I’ll give Twitter one thing. It could be rather interesting for high profile persons. While I couldn’t care less about being ‘connected’ with my friends every minute of the day, seeing what someone like Steve Jobs does in the run of a mill day would be entertaining. It’s extraordinarily unlikely that would ever happen. I’m pretty sure there would be some concern about unwanted attention in the real world. The truth is, most of our lives aren’t terribly interesting, all the time. Tell me the significant incidents in a well written blog. I don’t care for your thought of the moment in 140 characters or less.
I’m sure a significant proportion of the blogs out there are based on describing one’s day to day activities, just like how this one started out. However, blog’s are also a source of information. There are countless how-to’s, reviews, and troubleshooting articles. A Google search for just about any problem will usually result in at least one blog post describing a solution or possible solution. A platform like Twitter threatens the content of blogs. I’m not concerned that personal bloggers are finding Twitter to their satisfaction, but it’s when a person like Jason Calacanis says publicly he’s doing most of his ‘blogging’ on Twitter that it really strikes home: Blog content is getting killed. It’ll reduce the amount of ‘good’ content available.
It’s pretty difficult to write anything substantial in those 140 characters Twitter affords you. I just hope Jason is an exception and not the rule.
I’ve been dabbling in various statistics services, trying to find one I’m happy with. As a by-product, I’ve been going through the logs and seeing some curious referrals to this site. I’ve compiled a list of the more popular and interesting ones I found.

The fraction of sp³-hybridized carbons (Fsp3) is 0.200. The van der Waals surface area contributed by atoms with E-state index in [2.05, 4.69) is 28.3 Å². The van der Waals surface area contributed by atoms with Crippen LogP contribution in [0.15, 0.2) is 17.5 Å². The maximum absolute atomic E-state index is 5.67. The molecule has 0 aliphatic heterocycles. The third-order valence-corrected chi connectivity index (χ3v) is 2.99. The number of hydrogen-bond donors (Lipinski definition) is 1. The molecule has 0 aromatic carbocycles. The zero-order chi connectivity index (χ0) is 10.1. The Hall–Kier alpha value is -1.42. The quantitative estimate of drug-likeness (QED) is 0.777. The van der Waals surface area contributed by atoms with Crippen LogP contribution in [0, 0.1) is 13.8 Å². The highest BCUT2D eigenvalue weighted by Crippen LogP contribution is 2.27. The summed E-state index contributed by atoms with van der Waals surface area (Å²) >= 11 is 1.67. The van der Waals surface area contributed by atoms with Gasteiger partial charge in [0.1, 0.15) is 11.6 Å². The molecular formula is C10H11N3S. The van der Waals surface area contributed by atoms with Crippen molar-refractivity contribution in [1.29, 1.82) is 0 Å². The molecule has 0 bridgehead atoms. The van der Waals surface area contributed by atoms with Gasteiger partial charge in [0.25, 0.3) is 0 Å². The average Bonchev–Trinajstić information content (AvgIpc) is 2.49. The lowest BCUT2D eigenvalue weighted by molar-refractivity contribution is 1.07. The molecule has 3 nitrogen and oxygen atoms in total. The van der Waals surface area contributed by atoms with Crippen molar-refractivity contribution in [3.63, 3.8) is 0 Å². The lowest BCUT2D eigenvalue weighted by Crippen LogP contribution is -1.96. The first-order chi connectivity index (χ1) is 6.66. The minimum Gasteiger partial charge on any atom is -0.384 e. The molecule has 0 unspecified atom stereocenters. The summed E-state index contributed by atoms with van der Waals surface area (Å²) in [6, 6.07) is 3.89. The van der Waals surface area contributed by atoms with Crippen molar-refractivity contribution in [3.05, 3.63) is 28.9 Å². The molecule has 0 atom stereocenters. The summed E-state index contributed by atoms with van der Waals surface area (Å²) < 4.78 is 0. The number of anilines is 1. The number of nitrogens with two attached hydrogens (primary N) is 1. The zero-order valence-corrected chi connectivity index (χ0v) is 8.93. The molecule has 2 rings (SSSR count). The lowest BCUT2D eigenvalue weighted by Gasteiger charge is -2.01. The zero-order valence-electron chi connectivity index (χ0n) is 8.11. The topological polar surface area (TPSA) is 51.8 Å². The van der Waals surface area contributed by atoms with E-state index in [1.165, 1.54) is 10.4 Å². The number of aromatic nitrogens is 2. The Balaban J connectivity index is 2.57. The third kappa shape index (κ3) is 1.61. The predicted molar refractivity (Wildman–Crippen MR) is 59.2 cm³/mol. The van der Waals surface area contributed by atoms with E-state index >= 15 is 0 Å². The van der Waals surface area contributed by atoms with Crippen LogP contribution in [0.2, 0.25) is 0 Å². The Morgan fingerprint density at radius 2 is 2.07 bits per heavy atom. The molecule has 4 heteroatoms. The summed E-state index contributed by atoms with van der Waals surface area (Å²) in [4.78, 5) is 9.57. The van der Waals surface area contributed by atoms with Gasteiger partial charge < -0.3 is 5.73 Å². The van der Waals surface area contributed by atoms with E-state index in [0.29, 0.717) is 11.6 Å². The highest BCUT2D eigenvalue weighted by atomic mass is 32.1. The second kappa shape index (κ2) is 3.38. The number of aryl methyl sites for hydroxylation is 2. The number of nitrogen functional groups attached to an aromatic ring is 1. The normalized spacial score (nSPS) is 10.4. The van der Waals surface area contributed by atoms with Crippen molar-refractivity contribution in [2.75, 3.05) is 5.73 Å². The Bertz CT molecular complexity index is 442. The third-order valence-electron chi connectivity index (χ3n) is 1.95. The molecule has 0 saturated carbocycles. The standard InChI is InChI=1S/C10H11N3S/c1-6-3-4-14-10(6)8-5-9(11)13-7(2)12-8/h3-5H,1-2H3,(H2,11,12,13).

The most popular section of this site is the themes for WordPress (although I’m guilty of having neglected those themes recently). So it makes sense that the majority of the incoming links to this site are to that section. The WordPress Codex has brought the largest number of visitors of any single site. After that comes the links from Weblog Tools Collection. One of my themes, Hemmed, was featured a while back, and that brought in quite a few visitors. The remaining links are mostly friends’ blogs and a few visits here and there from people who’ve followed the footer links in my themes.
It’s not too surprising to note that Google commands the lion’s share of searches that end up at this site. However, it is a bit shocking that over 90% of searches to this site are from Google, given its actual search market share. Perhaps that’s a sign of the quality of users? I’d imagine most of the users who are searching for WordPress templates know how to use the Internets… But without further ado, here’s a list of some searches that have led to this site.
- Charlie - Most of the searches for Charlie come from Yahoo. Google hasn’t seen fit to put me closer to the top of the results for this query yet.
- Hemmed - I’m going to assume they’re looking for my theme and not pant alterations.
- Random Process – I wonder…
- Slap someone – This one was a little surprising, until I followed the link. Yeah, so I was a little peeved by those patent holding companies.
- PDENG - That hellish excuse of a course, that the University of Waterloo requires all engineers to do during work terms, also draws in visitors. I’d imagine they’re probably feeling worse off after reading all I’ve written about it.
- Vista install hangs – I ran into this problem and decided I’d let all the world know a/the fix. Basically the installation will freeze with certain BIOS versions of the ASUS P5W DH. I hope I solved that problem for some people. I know I was ripping my hair out, trying to figure out what the hell was going on.
- 5th gen iPod – I’d say this is more the result of the massive number of searches for iPods in general.
- Technical presentation milestone – Or random other variations on that. This is a University of Waterloo requirement for 2A Electrical and Computer Engineers. Basically you give a 15 minute talk on anything remotely technical. I was overly worried about it, but really, it’s way over-hyped. It’s terribly easy to pass. (As long as you speaka da gud engrish.)